Jupiter, as one of the largest bodies orbiting the sun, has had a tremendous influence in the events that occur within. Jupiter is formed of the same light gases, hydrogen and helium, that abound in the sun. it´s believed that Jupiter could have been another star; however, it did not accrued sufficient mass to be a star. It´s thought that the very nature of this planet may provide clues about the origin of the solar system.

Origin of the solar system

It´s believed that approximately 4.5 billion years ago a star exploded in the Milky Way, causing a large cloud of gas and dust to collapse and compress into a rotating disk; eventually, most of the gas and dust accumulated into a compacted core from which the sun was formed.

The remaining fragments formed the planets and other bodies in the solar system; although, it´s not really known how Jupiter formed, as there are some hypothesis about its formation, it´s thought that it may have accrued most of its mass from this cloud of gas and dust in the early formation of the solar system.

Jupiter and the solar system

In addition to the sun, Jupiter exerts an exceptional amount of influence in the solar system. Most orbits of the planets lie closer to Jupiter´s orbital plane than the sun´s equatorial plane, with the exception of Mercury, which lies closer to the sun´s. the shape of the asteroid belt is mostly caused by jupiter and it´s thought that the inner asteroid bombardment of the solar system was mainly triggered by Jupiter.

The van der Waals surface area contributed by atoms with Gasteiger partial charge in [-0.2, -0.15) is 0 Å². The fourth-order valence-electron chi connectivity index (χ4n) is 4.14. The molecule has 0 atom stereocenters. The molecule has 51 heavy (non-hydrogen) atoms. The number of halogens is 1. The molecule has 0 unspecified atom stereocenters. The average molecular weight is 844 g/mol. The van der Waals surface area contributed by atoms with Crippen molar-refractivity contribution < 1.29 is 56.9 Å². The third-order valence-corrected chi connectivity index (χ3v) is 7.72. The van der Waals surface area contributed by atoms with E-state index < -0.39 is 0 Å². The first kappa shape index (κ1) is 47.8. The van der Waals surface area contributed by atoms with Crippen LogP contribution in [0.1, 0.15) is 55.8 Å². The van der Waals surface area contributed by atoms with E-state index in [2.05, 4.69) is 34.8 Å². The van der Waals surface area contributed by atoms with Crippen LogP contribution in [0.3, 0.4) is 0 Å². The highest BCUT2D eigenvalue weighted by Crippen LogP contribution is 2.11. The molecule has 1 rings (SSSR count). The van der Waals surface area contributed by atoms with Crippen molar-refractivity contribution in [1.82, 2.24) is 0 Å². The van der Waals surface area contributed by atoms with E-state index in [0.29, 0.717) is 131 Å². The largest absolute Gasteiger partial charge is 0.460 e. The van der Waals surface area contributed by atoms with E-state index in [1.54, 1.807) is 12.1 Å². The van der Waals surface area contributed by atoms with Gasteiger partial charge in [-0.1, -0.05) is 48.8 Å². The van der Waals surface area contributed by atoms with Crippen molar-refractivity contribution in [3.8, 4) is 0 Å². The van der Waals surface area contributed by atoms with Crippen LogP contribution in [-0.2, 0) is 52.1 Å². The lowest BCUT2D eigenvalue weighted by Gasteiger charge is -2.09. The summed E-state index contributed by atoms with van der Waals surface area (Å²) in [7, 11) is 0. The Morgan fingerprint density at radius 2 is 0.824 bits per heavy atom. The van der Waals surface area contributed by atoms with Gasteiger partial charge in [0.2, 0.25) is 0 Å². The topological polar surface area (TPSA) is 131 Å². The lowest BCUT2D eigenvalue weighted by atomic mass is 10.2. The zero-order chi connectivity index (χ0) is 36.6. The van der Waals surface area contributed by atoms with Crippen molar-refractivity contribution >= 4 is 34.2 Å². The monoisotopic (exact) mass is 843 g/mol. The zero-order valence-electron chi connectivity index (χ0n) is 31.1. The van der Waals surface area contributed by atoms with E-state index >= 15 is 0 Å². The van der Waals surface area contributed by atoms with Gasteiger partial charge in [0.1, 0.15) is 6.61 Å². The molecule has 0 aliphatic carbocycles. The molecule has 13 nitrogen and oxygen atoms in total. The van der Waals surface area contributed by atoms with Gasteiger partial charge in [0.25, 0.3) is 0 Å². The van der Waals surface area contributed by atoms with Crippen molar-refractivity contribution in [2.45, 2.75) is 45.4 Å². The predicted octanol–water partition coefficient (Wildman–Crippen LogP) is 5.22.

Most orbits of short-period comets are perturbed during close encounters with jupiter and this planet is bombarded by asteroids hundreds of times more frequently than earth.

Jupiter´s core

Based on most theories, Jupiter possesses a dense core of a combination of elements, above it, a layer of liquid metallic hydrogen and helium and an external layer of molecular hydrogen.

During planetary formation, a rocky or icy core is thought to have amassed enough that gravity allowed it to attract its share of hydrogen and helium from the protosolar nebula.

Other theory states that there is no core in the interior of jupiter, instead, Jupiter accrued most of its gas and dust from the nebular cloud and as it cooled and condensed, the light gases grouped together, producing denser distinct regions.

Over time, one of this denser region began to gravitationally attract more light particles together, increasing in size to form the large planet that Jupiter became.


With the mission in mind to unlock some of the mysteries in jupiter, NASA sent Spacecraft Juno to help prove the amount of materials that make up Jupiter. This spacecraft will mapthe magnetic field and gravity to obtain information about the planet´s real core. Juno will also measure the amount of water in Jupiter. It´s believed that the study will provide information about the formation of other similar planets orbiting other stars in the universe.